|Pilot Lt. John H. Fitzgerald (survived)
Ditched May 30, 1943
Built by Bell in Buffalo, New York. Delivered to the U.S. Army, serial number unknown. Disassembled and shipped overseas and reassembled.
Assigned to the 13th Air Force, 347th Fighter Group, 68th Fighter Squadron. No known nose art or nickname.
On May 30, 1943 took off piloted by Lt. John H. Fitzgerald ditched into shallow water in a lagoon off Naviti Island near Suva on Fiji. The pilot survived the ditching unhurt.
Fitzgerald was rescued by a PBY Catalina from Saweni Bay.
The wreckage of this Airacobra remains on a sandy bottom in shallow water. The area where this fighter ditched has become known as "Spitfire Lagoon".
A myth propagated about the history of this aircraft, incorrectly claiming that a Spitfire ditched out of fuel during 1943. The pilot waited for rescue, and none came. He then integrated with the local Fijian tribe and was posted as missing in action. Some years after the war, his brother came to look for his body, to hopefully find, and take it home. To his great surprise, he found his brother alive and well, enjoying the hospitality of the village. He now had a Fijian wife and children. He thanked his brother for his effort in finding him, and informing him that the war was over, and the news that the USA had won. However he was happy where he was and didn't need his service pay check, and remained there for the rest of his life.
Trevor Schoenfisch adds:
"We initially came looking for a missing WWII Spitfire in 2003. We had found the applicable island group, the secret was in which island to call number one. The shallow lagoon is between island 4 and 5, if you count correctly. There is a S dent in through the reef. At the end of the S, we found the aircraft. Still pretty much intact after 60 years. At low tide, I could stand on the top of the cockpit and the water was only chest deep.
I found 3 people who could remember witnessing the event. The pilot was cared for by the mother of Losana. They all told the same story. The third Fijian ( Jim ), was a boy at the time, and he clearly remembers it circling and landing on the dried reef in his lagoon. It was a Sunday. (Everyone said that it was a Sunday). The people rushed excitedly to it and milled around, making a lot of noise.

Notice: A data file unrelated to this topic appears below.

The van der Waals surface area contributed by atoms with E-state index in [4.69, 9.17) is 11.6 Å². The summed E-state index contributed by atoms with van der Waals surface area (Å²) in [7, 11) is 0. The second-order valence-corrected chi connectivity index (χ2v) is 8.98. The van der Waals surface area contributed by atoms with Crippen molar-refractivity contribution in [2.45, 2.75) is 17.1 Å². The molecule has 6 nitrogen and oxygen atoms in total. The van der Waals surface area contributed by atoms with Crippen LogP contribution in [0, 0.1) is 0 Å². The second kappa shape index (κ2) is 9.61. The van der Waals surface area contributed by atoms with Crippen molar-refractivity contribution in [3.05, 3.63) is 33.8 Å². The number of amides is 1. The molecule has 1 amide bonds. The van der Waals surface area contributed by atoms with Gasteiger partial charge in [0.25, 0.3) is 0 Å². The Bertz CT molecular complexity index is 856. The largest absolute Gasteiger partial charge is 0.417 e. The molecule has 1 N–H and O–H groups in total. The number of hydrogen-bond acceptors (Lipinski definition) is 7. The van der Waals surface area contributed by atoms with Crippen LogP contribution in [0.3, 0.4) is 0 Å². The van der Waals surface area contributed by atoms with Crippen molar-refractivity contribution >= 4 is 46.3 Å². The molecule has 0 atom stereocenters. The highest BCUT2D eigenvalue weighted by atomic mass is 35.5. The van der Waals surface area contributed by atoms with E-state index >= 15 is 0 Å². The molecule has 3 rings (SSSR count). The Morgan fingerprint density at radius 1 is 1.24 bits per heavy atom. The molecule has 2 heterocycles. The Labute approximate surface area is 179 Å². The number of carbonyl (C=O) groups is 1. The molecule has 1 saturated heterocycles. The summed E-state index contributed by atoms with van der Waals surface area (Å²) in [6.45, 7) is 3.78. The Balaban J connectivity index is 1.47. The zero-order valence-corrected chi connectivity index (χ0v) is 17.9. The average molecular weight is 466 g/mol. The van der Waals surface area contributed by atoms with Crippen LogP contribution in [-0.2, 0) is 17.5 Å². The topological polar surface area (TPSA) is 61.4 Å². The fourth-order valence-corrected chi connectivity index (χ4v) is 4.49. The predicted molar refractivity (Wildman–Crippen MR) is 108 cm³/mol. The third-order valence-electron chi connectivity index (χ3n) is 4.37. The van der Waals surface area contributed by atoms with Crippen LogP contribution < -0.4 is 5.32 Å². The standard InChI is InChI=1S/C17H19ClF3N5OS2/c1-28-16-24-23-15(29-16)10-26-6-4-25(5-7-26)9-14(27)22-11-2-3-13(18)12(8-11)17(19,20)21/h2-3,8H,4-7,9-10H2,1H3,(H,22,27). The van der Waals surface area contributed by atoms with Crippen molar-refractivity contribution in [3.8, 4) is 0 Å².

He said that word spread quickly, and all the islands population arrived. Even the other tribe from the other side of the island came. ( The two tribes still don't trust one another ). He said that at first the pilot was sitting in the plane with the door open. As the people gathered the pilot became nervous and closed himself inside the aircraft, and they could see that he appeared to be talking to someone, but he was alone.
After a while, the chief had control of the crowd and the situation, and got the pilot to get out of the aircraft. He was made welcome in the village. The chief placed a guard on the aircraft. A day or two later, a Catalina from Saweni Bay arrived with some men. He was most positive about the kind of rescue aircraft. They removed the bullets from the plane and took the pilot away with them. As to children, he didn't think that the pilot had time for that.
In 2003 I completed research on the aircraft and proved it to be an American P-39 Airacobra. I think that Spitfire Lagoon sounds much nicer than reality. Let the myth and romance live on !. As for the rest of the story. Well, I liked the original best, but then life's a little bit like that."
The villagers claim that several years ago the granddaughter of the pilot arrived by helicopter, unannounced to the village people. She said who she was, snorkeled over the wreck, stayed an hour or so and got back in her helicopter and flew away. The village people would have loved her to stay a while so that they could put on a Meke in her honour.
Possibly, this aircraft was P-39D-BE Airacobra 41-7057 converted to P-39D-1.
Thanks to Al Grant and Trevor Schoenfisch for additional information
YouTube "Diving P-39 Airacobra" by Al Grant May 21, 2009
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January 5, 2018